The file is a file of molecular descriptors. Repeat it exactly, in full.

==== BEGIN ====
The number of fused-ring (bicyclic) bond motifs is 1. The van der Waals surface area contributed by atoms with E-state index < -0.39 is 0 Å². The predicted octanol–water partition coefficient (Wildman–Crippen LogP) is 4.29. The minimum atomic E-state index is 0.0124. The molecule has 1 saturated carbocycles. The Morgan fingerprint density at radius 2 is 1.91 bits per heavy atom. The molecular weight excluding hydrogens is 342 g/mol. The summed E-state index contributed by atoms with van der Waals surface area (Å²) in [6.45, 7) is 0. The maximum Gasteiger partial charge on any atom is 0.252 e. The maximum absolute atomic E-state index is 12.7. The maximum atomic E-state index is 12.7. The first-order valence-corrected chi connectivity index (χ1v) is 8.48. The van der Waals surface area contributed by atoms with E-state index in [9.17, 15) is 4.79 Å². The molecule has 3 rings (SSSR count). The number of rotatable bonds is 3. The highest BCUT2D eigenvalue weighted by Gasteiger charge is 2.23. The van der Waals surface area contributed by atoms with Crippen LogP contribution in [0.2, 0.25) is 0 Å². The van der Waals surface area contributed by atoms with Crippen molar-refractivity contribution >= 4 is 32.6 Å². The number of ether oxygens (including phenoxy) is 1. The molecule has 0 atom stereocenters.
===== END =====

The number of fused-ring (bicyclic) bond motifs is 1. The van der Waals surface area contributed by atoms with E-state index < -0.39 is 0 Å². The predicted octanol–water partition coefficient (Wildman–Crippen LogP) is 4.29. The minimum atomic E-state index is 0.0124. The molecule has 1 saturated carbocycles. The Morgan fingerprint density at radius 2 is 1.91 bits per heavy atom. The molecular weight excluding hydrogens is 342 g/mol. The summed E-state index contributed by atoms with van der Waals surface area (Å²) in [6.45, 7) is 0. The maximum Gasteiger partial charge on any atom is 0.252 e. The maximum absolute atomic E-state index is 12.7. The maximum atomic E-state index is 12.7. The first-order valence-corrected chi connectivity index (χ1v) is 8.48. The van der Waals surface area contributed by atoms with E-state index in [9.17, 15) is 4.79 Å². The molecule has 3 rings (SSSR count). The number of rotatable bonds is 3. The highest BCUT2D eigenvalue weighted by Gasteiger charge is 2.23. The van der Waals surface area contributed by atoms with Crippen LogP contribution in [0.2, 0.25) is 0 Å². The van der Waals surface area contributed by atoms with Crippen molar-refractivity contribution >= 4 is 32.6 Å². The number of ether oxygens (including phenoxy) is 1. The molecule has 0 atom stereocenters.